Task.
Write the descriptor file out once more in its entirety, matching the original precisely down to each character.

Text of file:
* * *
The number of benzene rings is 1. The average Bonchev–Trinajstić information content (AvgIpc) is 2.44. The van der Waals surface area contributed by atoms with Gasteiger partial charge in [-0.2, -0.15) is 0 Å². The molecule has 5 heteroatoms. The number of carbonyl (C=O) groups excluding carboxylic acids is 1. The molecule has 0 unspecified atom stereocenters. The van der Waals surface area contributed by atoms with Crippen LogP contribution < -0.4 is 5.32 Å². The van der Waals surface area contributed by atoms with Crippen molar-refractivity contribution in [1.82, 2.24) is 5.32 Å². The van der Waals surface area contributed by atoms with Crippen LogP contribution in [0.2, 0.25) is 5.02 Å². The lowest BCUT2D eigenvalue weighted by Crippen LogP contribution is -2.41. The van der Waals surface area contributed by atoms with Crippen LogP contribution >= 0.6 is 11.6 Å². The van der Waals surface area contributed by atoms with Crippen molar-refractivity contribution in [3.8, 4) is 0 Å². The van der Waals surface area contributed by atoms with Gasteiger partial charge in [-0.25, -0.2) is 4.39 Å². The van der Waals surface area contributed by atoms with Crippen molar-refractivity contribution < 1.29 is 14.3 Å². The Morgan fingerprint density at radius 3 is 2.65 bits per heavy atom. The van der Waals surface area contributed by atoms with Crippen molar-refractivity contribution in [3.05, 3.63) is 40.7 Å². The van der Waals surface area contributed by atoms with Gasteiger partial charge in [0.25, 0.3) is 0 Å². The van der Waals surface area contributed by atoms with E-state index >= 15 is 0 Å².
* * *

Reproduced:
The number of benzene rings is 1. The average Bonchev–Trinajstić information content (AvgIpc) is 2.44. The van der Waals surface area contributed by atoms with Gasteiger partial charge in [-0.2, -0.15) is 0 Å². The molecule has 5 heteroatoms. The number of carbonyl (C=O) groups excluding carboxylic acids is 1. The molecule has 0 unspecified atom stereocenters. The van der Waals surface area contributed by atoms with Crippen LogP contribution < -0.4 is 5.32 Å². The van der Waals surface area contributed by atoms with Crippen molar-refractivity contribution in [1.82, 2.24) is 5.32 Å². The van der Waals surface area contributed by atoms with Crippen LogP contribution in [0.2, 0.25) is 5.02 Å². The lowest BCUT2D eigenvalue weighted by Crippen LogP contribution is -2.41. The van der Waals surface area contributed by atoms with Crippen LogP contribution >= 0.6 is 11.6 Å². The van der Waals surface area contributed by atoms with Crippen molar-refractivity contribution in [3.8, 4) is 0 Å². The van der Waals surface area contributed by atoms with Gasteiger partial charge in [-0.25, -0.2) is 4.39 Å². The van der Waals surface area contributed by atoms with Crippen molar-refractivity contribution < 1.29 is 14.3 Å². The Morgan fingerprint density at radius 3 is 2.65 bits per heavy atom. The van der Waals surface area contributed by atoms with Crippen molar-refractivity contribution in [3.05, 3.63) is 40.7 Å². The van der Waals surface area contributed by atoms with Gasteiger partial charge in [0.25, 0.3) is 0 Å². The van der Waals surface area contributed by atoms with E-state index >= 15 is 0 Å².